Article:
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Posts Tagged ‘challenge’

When’s the last time you woke up in the morning, packed an overnight bag, and just…went somewhere?

So often, we let days pass us by. We get pulled left and pulled right and all around meeting deadlines, getting things done, and perpetually rotating between what “has to get done” and “things I have to do.”

Look at the calendar and count back the days and find how many it has been since an entire day consisted of only things you WANTED to do.

How many days has it been?

This personal time is critical for growth. Personal time to pursue activities that you enjoy and that excite you makes you feel more complete, more capable.

Combine that with creating a sense of adventure – and now you have a real, life changing, eye-opening experience that will stay with you forever.

What if you had an entire day to work on you?

A self-sustaining adventure means to give yourself a day of adventure – a full day,

all to yourself. 

Self-Sustaining means self-sufficient. It means that you have with you and within you all that you need for an entire day of adventure on your own. Whether you pack a bag and head to a new coffee shop, go to the local climbing wall, or find a remote part of a park to spend your day, this day is for you to experience something new, reflect on what you’ve learned, and enjoy an entire day on your own.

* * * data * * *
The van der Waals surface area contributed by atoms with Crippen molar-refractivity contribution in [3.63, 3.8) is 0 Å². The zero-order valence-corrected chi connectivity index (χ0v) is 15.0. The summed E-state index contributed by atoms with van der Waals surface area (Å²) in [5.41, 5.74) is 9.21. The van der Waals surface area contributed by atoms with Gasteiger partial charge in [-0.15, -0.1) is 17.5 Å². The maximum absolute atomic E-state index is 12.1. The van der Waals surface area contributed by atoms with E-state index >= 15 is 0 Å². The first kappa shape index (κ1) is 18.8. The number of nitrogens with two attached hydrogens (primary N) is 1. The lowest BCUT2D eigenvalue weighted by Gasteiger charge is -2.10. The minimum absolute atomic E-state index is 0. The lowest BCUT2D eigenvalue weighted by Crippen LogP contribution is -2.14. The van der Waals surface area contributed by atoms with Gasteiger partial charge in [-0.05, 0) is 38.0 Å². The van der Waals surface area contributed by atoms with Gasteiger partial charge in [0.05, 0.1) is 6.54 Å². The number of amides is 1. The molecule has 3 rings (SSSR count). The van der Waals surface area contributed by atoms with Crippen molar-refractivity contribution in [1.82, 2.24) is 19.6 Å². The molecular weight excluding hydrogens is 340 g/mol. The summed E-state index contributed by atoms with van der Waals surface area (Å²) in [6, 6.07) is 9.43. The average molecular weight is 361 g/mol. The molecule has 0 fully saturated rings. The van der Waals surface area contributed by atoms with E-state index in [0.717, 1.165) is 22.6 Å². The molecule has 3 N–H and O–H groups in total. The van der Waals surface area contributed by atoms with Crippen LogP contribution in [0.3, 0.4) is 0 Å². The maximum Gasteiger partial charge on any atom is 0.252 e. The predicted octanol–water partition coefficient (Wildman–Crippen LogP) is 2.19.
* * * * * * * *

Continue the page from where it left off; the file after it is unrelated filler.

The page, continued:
What would your adventure be? 

Adventure consists of doing something you’ve never done before and providing moments of learning and new experiences for you to take with you and keep with you forever. Adventure is excitement, seeing things from a new angle, and trying new things.

What would you plan? 

Adventure doesn’t have to be hair-raising or terrifying. In fact, it doesn’t have to be out of this world at all. It just needs to be something new  and something that gets your heart rate going. 

For me, it was a trip to Burlington, VT.

I started planning my self-sustaining day. It took three weeks to find a day on the calendar that I could block out, cordone off, and refuse to schedule anything. I then grabbed my favorite pack and started throwing things I thought I might need into it. It looked something like this:

Packing the bag and getting out of town